If solar cells could be printed onto window shades and sold inexpensively, they might open up new markets to average-income homeowners as well.
What if you could print a solar cell using a printing process that uses vapors, not liquids, and temperatures lower than 120°C? This would make it possible to use ordinary paper, plastic sheets, or textiles as the substrate for the solar cell. To do the printing of this PV, five layers of materials must be deposited using vapor deposition on the same sheet of paper in separate passes and using a mask made of paper to form the patterns or arrays of cells on the surface. The whole process has to take place in a dedicated vacuum chamber.
Researchers at MIT, led by Vladimir Bulovic, director of the Eni-MIT Solar Frontiers Research Center in Cambridge, MA, have printed solar cells on PET substrates using this method. They can fold and unfold the printed results repeatedly 1000 times as a method of stress testing. Result: no significant loss of performance. Researchers plan to fabricate scalable solar cells that can reach high watts-per-kilogram performance.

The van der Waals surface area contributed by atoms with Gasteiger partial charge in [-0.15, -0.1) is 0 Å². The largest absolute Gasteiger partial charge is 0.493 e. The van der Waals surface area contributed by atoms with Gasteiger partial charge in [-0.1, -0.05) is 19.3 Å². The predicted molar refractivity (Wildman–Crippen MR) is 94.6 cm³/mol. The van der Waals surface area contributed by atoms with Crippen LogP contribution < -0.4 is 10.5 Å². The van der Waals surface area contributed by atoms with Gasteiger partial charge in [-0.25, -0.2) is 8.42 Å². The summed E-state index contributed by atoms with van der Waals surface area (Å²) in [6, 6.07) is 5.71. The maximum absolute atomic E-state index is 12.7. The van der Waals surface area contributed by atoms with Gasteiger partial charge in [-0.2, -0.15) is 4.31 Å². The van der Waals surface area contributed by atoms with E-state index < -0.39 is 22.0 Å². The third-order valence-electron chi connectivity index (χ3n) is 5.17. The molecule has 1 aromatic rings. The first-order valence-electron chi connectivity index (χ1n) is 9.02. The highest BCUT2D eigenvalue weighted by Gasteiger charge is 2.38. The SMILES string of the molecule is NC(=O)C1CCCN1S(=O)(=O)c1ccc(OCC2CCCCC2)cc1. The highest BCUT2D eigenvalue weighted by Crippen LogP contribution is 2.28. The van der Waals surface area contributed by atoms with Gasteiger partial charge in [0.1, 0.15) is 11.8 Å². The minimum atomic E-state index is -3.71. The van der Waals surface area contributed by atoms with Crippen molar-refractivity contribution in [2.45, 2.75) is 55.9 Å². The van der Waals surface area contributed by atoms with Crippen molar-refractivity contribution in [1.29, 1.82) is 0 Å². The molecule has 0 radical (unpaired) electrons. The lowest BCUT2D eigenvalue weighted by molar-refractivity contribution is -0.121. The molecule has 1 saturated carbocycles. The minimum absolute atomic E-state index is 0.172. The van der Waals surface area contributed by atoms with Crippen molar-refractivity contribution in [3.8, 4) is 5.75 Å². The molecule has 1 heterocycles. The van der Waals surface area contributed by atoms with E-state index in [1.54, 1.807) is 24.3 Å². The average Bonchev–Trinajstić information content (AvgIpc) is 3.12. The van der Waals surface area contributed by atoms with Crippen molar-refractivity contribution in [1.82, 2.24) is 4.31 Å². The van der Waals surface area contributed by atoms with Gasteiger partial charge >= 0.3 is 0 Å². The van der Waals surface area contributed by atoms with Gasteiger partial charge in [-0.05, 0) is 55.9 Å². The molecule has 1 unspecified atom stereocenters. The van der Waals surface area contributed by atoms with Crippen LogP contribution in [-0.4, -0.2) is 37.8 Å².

There are, however, some problems with PV cells printed on ordinary paper. The cells have an efficiency of approximately 1%, and that’s enough to power a small electric gizmo, Bulovic says. With fine tuning, the conversion factors will improve, researchers say. As a low-cost alternative to the glass-substrate-printed conventional solar cells produced today, conductive inks printed on flexible substrates could be affordable, even in remote, rural areas. If solar cells could be printed onto window shades and sold inexpensively, they might open up new markets to average-income homeowners as well.
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